Benefits of pumpkin seeds including blood pressure, urinary health, immunity, Testosterone, and lots more
One of my favorite salty, crunchy, nutty snacks is pumpkin seeds. I especially love these because they are great if you happen to have a peanut or nut allergy. Pumpkin seeds are also powerhouse snacks full of amazing nutrition that you cannot get elsewhere. They contain great stuff like magnesium, zinc, copper, protein, trytophan, and more. They also contain some very healthy fats and antioxidants, so they fill you up with low-glycemic protein, fiber, and add a powerful nutritional punch as well. And, well this is a great time of year to get some freshly made pumpkin seeds—my favorite!
Rich in Magnesium:
Magnesium is vital to about 300 or more of your body functions, and most of us are short on this incredible nutrient. Magnesium helps to create ATP, which are the energy molecules in your body, it helps to make RNA and DNA, the heart of each of your cells, regulates your heart beat, helps you sleep and relax, creates healthy bones, lowers your blood pressure and keeps you regular. Since about 80% of the population is in need of more magnesium and if you are an athlete, drink alcohol, take blood pressure medicine, need help maintaining your blood sugar, you need even more.
Great Source of Tryptophan:
Tryptophan is a substance in foods that is the raw material for our bodies to make serotonin, the the ‘feel good’ brain neurotransmitter. Serotonin not only helps with depression but it also alleviates anxiety. In fact, most anti-depressants and anti-anxiety drugs work to preserve serotonin as it is vital to feelings of well-being. Studies have been shown that foods containing tryptophan are definitely helpful in banishing anxiety and depression.
Tryptophan also helps to promote healthy sleep. Melatonin combined with serotonin help to create a restful, relaxing sleep and tryptophan provides the raw materials for both of these desired brain neurotransmitters. Try a handful or two of pumpkin seeds combined with some cherries for a bedtime snack, and you will sleep like a baby and wake rested!
Zinc, Immunity, Testosterone, etc:
Pumpkin seeds also contain a hefty supply of zinc, which not only beefs up your immune system and helps you fight off colds and flu, but also serves as an important nutrient for brain and mood.
Zinc also helps with healthy cell growth and division and faster healing of wounds. Diabetics and overweight individuals should also take note as it helps to regulate blood sugar, and appetite.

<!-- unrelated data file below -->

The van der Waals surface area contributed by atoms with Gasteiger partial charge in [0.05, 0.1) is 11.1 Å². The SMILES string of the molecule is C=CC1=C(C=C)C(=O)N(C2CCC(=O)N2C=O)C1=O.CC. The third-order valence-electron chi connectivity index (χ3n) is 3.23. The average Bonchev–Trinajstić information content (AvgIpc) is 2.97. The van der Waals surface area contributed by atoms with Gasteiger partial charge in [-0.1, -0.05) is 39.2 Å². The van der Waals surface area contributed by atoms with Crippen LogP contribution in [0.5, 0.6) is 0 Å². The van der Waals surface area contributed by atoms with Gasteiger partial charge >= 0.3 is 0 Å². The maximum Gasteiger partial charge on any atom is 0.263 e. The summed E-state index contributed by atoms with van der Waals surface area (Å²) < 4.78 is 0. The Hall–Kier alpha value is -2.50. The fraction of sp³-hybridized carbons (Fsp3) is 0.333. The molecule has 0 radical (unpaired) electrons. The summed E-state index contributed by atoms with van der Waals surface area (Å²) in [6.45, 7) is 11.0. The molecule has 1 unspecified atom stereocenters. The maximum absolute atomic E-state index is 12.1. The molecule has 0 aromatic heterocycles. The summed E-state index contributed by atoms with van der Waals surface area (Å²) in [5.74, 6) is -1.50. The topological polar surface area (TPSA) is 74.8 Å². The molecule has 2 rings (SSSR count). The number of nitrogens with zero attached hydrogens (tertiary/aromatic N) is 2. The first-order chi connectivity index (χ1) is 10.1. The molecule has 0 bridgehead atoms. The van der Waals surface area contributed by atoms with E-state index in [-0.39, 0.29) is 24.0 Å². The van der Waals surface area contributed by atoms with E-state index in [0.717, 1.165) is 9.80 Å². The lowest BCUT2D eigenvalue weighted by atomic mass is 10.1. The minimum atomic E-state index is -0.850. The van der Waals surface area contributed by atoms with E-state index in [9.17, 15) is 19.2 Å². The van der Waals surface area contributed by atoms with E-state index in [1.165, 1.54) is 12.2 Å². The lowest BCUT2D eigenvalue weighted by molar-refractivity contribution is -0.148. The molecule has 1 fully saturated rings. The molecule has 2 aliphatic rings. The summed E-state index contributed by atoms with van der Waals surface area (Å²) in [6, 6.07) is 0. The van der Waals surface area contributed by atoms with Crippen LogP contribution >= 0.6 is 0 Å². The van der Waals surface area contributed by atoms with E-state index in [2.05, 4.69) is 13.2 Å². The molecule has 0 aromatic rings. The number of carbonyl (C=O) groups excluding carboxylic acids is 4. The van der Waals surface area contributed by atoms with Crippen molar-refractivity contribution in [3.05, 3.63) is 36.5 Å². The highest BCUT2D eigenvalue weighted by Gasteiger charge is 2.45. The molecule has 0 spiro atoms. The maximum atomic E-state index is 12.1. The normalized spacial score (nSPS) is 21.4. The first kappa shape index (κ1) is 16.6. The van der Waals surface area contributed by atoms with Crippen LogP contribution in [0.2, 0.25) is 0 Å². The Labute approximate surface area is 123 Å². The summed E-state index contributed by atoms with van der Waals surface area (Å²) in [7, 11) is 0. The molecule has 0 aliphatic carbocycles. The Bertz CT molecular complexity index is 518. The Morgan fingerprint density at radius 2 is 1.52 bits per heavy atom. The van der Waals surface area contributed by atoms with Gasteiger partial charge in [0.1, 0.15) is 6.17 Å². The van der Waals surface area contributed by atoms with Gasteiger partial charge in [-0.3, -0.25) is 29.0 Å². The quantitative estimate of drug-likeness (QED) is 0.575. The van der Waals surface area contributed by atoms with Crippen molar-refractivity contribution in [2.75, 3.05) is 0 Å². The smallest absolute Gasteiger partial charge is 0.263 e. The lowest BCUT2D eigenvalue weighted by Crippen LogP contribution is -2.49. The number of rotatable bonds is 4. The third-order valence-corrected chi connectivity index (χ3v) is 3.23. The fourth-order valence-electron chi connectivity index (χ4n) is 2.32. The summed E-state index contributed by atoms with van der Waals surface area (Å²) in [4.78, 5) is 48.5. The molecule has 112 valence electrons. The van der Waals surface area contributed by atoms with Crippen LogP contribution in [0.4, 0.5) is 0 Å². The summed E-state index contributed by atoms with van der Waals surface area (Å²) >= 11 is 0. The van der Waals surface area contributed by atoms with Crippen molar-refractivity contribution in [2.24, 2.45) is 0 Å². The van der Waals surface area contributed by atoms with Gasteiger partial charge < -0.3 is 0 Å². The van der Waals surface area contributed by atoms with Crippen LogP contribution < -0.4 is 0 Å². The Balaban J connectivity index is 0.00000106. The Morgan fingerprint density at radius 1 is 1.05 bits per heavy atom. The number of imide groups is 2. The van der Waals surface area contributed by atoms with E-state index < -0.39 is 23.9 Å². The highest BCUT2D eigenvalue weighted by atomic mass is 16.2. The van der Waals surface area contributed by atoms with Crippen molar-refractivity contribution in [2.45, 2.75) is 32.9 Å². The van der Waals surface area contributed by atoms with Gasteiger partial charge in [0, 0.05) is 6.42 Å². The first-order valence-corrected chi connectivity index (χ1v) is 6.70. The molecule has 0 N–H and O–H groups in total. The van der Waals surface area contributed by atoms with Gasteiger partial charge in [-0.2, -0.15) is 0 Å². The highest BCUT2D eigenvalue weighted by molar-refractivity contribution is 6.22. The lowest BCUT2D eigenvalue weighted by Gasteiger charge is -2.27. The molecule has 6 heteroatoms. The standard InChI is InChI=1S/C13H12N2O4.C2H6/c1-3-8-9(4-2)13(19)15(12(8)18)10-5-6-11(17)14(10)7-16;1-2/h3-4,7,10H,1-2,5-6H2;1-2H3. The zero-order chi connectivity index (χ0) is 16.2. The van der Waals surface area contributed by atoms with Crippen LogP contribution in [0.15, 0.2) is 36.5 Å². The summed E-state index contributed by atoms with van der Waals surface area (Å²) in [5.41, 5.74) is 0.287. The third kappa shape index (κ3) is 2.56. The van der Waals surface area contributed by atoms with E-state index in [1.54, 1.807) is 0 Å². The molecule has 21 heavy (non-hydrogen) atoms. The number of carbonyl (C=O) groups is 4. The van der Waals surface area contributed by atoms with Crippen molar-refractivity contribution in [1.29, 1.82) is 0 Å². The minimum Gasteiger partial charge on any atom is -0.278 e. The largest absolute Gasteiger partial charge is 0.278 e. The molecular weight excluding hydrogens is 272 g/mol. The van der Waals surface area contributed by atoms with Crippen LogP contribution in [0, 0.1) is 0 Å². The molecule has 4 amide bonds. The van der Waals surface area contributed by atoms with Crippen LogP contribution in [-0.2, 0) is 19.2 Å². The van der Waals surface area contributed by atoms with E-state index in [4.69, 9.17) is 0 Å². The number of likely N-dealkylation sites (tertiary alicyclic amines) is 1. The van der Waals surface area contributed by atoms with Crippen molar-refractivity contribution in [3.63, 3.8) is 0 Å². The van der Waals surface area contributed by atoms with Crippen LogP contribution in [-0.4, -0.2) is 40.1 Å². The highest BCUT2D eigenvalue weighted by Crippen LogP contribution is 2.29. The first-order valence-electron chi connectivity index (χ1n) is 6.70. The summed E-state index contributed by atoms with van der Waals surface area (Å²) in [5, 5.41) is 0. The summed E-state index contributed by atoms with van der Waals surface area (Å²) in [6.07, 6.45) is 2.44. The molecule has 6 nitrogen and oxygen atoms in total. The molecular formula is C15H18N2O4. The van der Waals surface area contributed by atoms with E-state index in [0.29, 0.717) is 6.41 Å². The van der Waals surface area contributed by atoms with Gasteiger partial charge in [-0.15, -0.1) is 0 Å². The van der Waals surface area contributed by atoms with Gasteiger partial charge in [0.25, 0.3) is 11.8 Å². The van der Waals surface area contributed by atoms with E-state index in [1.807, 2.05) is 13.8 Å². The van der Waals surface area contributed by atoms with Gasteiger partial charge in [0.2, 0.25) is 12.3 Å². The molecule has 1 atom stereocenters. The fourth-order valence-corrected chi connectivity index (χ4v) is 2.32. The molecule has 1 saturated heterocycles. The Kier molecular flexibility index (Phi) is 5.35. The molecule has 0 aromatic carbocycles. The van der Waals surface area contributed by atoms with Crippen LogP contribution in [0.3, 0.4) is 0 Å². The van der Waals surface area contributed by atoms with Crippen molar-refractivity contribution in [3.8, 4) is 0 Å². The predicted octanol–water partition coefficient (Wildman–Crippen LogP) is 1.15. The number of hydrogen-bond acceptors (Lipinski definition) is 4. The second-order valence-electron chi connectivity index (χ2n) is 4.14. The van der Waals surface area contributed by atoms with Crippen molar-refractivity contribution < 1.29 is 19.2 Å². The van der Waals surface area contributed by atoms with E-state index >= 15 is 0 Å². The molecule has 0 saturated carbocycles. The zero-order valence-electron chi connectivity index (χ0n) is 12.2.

And last but not least, zinc is vital to males for healthy sperm and testosterone supply. Pumpkin seeds have been associated with virility for many many years and zinc is also beneficial for prostate health and helps prevent BPH, or enlarged prostate issues.
Men with BPH often suffer from urinary frequency as it is often difficult to empty the bladder with an enlarged prostate. A diet high in pumpkin seeds or pumpkin seed oil can offer dramatic relief from the urinary issues associated with BPH. Studies show a 40% increase in urinary flow and a 30% reduction in urinary frequency compared to a placebo.
Zinc deficiencies are common from crops that are grown in nutrient-depleted soil, vegetarian diets—especially those who eat a lot of soy foods, and those who eat highly processed starchy foods like grains and beans.
Nuts and seeds are often one of the best ways to get plant-based omega 3 fatty acids in the form of ALA. Many vegetarians and vegans depend on this method for omega 3 fats, however it does take quite a lot of alpha-linolenic acid to convert to the usable EPA and DHA that we need, so it is advisable to get some omega 3 fats from animals or fish.
Pumpkin seed oil is also known for its anti-inflammatory effects that increase HDL (good cholesterol), lower the bad LDL and overall cholesterol, fight heart disease, and decrease blood pressure, as well as helping arthritis.
Pumpkin seeds offer a tasty and powerful addition to your diet, and you don’t have to wait until Halloween to eat them. But they are best and at their most nutritious eaten raw. Pumpkin seeds should be eaten organic if possible. The nutrients are the most available if they are sprouted or soaked which helps to remove the natural phytic acid in them that can block nutrient absorption. If you try to dry your own, it’s a good amount of work to take the shells off of them, so we choose to purchase pre-shelled raw pumpkin seeds such as these at ThriveMarket.
Try throwing a handful of pumpkin seeds into your next smoothie, or adding them to a salad, in your oatmeal or yogurt. They are also great in soups, stews and even meatloaf or cookies.
Here’s another interesting article on pumpkin seeds: